Jeremiah 14

DateVersionReading Plan
@July 6, 2023ESV (2016)ESV Prophets Plan 2023


  • Famine, sword and pestilence
  • Lying prophets


The chapter opens with a drought on the land and the mourning of Judah. Drought, blight and mildew are some of ways the LORD would strike in punishment and this would have been understood it as a sign of divine displeasure. The drought causes shame and confounding among the people and they “cover their heads” (Jer. 14:4).

In Jer. 14:5-6, the effects are felt by animals who have no vegetation to eat, the “wild donkeys stand on the bare heights, they pant for air like jackals” (Jer. 14:6).

In Jer. 14:7-9, the people admit their guilt and backsliding before the LORD and plea for Him not to leave them. That the LORD would abandon them is far worse than any drought, famine or attack by foreign nation. God’s response and explanation of punishment comes in Jer. 14:10, where He tells them that they had “loved to wander” and not “restrained their feet”.

Jer. 14:13 begins a discourse on the false prophets of the day, those who said they “shall not see the sword, nor shall you have famine”. Among Biblical prophets, Jeremiah dealt with false prophets the most (see Jer. 23:9-22, Jer. 23:28). These prophets had been called to turn the people back to God but instead flattered them and promised peace. They spoke of how “Sword and famine shall not come upon this land”, but this would be turned on their heads as these would be the ways in which the prophets themselves would be consumed (Jer. 14:15).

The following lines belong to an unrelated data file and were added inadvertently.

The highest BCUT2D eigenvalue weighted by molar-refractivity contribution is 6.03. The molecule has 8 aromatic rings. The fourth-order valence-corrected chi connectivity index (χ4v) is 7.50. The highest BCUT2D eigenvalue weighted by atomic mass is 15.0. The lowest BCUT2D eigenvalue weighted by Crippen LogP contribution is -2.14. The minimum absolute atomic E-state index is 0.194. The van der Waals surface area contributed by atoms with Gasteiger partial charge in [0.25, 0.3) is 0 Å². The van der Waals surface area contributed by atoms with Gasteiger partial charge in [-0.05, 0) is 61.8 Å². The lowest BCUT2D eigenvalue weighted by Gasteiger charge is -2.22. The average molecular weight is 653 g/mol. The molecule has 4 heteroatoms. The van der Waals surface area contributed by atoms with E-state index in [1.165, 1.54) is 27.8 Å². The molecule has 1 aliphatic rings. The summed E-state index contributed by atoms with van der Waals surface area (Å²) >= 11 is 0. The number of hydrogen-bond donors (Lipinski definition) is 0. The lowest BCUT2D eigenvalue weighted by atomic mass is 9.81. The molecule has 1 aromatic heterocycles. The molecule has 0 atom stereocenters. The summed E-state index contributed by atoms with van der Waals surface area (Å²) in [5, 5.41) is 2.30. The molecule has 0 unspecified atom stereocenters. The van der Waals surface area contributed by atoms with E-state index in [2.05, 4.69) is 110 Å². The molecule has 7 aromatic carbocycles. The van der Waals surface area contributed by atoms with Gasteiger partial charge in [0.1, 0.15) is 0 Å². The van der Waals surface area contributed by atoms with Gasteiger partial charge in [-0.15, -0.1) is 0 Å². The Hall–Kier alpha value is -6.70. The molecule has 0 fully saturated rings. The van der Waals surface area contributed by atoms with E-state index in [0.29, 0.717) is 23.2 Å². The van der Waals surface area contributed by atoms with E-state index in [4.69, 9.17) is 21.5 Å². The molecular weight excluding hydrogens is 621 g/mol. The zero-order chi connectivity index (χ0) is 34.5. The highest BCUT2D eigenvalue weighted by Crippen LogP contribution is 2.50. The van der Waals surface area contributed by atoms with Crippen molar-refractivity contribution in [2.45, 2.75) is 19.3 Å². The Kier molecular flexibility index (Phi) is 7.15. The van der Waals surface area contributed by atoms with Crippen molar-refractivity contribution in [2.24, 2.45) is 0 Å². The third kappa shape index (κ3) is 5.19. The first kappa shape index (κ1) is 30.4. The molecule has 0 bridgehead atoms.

In Jer. 14:17-18, the LORD gives Jeremiah a word to give to the people, that it grieves Him to punish them but it must be done. The judgment will be felt wherever they go, in the field or in the city. There will be not shelter from its effects.

The final verses (Jer. 14:19-22) are a plead for God’s help in their time of drought and desperation. In this, we see 1) an admission of guilt, 2) an appeal to the preservation of the LORD’s name and 3) a declaration that Yahweh is the true God that can bring rain and on whom they can set their hopes.


So much of our loving, heavenly Father shines through in this chapter. With great sorrow, He metes out punishment to rectify wickedness in order to turn His people back to Himself. The further removed they are from Him, the more painful and upsetting the correction will seem.

It is much the same for us as we face trials of various kinds. There will be difficult seasons and circumstances in which we feel unfairly placed until we see their effect of increased closeness and reliance on our Lord. It is a grace of God to be shown our powerlessness and our inability to persevere apart from Him. With this posture, we will see how every hardship presents an opportunity to be drawn toward Him in full surrender.

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